Lawrence Livermore lab achieves fusion; breakthrough set to pave way for clean power
The U.S. Department of Energy and its National Nuclear Security Administration (NNSA) have announced the achievement of fusion ignition at Lawrence Livermore National Laboratory (LLNL), located in Livermore, CA.
According to the laboratory, this is a major scientific breakthrough decades in the making and will pave the way for advancements in national defense and the future of clean power.
On Dec. 5, a team at LLNL’s National Ignition Facility (NIF) conducted the first controlled fusion experiment in history to reach this milestone, also known as scientific energy breakeven, meaning it produced more energy from fusion than the laser energy used to drive it.
The laboratory reports this first-of-its-kind feat will provide unprecedented capability to support NNSA’s Stockpile Stewardship Program, and it will also provide invaluable insights into the prospects of clean fusion energy, which would be a game-changer for efforts to achieve President Joe Biden’s goal of a net-zero carbon economy.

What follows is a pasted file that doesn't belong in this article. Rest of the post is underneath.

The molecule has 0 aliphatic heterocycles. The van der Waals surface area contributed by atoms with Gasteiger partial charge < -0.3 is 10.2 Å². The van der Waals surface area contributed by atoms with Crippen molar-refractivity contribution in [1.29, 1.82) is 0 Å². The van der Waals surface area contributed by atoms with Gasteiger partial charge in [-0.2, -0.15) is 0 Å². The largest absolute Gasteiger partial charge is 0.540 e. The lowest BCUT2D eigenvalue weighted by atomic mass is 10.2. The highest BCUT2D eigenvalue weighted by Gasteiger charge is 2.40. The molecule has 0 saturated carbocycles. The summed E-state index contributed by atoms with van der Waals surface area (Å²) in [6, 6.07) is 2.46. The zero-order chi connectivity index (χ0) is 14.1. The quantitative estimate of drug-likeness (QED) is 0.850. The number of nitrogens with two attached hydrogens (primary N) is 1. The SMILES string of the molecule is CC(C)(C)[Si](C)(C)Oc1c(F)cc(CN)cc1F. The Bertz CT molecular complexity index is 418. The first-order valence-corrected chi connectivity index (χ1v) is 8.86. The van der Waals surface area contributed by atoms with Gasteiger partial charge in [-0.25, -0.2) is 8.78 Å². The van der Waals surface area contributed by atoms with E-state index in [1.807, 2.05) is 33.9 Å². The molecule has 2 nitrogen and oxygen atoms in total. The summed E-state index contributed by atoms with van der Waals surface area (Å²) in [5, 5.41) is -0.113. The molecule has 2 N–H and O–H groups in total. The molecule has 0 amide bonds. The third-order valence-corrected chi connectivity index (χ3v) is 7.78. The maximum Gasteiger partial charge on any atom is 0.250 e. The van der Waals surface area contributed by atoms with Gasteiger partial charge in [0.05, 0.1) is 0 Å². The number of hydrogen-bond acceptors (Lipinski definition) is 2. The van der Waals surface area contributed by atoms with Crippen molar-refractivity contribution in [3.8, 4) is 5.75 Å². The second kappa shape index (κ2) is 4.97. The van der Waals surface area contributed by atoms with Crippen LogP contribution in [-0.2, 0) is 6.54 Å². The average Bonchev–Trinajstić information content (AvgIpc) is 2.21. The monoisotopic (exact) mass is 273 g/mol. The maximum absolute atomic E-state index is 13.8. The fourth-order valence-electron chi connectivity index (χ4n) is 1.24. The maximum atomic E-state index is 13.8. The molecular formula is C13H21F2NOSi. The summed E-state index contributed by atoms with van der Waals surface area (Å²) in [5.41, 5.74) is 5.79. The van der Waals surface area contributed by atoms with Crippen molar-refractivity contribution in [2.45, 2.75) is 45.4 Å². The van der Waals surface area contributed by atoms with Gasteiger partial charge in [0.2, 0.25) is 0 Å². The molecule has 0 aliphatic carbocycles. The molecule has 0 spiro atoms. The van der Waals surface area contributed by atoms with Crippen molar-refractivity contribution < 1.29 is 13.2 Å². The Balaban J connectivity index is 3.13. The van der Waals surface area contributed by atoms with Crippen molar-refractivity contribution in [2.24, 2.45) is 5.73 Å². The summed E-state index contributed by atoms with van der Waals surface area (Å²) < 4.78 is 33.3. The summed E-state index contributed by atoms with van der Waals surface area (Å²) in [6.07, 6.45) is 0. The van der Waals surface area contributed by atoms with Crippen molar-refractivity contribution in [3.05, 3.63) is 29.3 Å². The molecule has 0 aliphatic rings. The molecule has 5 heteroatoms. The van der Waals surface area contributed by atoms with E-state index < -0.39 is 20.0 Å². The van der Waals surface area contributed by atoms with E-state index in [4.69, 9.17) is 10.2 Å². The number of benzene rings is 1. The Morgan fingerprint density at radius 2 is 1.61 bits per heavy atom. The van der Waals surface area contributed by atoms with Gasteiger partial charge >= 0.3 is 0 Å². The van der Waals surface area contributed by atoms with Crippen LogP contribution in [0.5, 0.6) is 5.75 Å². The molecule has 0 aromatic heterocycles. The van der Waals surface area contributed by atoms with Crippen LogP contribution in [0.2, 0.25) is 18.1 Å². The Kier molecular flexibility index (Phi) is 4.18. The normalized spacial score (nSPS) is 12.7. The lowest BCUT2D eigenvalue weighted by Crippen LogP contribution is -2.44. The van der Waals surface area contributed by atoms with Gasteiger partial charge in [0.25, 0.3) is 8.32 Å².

“This is a landmark achievement for the researchers and staff at the National Ignition Facility who have dedicated their careers to seeing fusion ignition become a reality, and this milestone will undoubtedly spark even more discovery,” said U.S. Secretary of Energy Jennifer M. Granholm.
The team at NIF is working on humanity’s most complex and pressing problems, including finding ways to provide clean power to combat climate change and maintaining a nuclear deterrent without nuclear testing.
“We have had a theoretical understanding of fusion for over a century, but the journey from knowing to doing can be long and arduous. Today’s milestone shows what we can do with perseverance,” said Dr. Arati Prabhakar, President Biden’s chief adviser for Science and Technology and director of the White House Office of Science and Technology Policy.
“The pursuit of fusion ignition in the laboratory is one of the most significant scientific challenges ever tackled by humanity, and achieving it is a triumph of science, engineering, and most of all, people,” LLNL Director Dr. Kim Budil said.
LLNL’s experiment surpassed the fusion threshold by delivering 2.05 megajoules (MJ) of energy to the target, resulting in 3.15 MJ of fusion energy output, demonstrating for the first time a most fundamental science basis for inertial fusion energy (IFE).
Fusion is the process by which two light nuclei combine to form a single heavier nucleus, releasing a large amount of energy. In the 1960s, a group of pioneering scientists at LLNL hypothesized that lasers could be used to induce fusion in a laboratory setting.
Image courtesy of LLNL.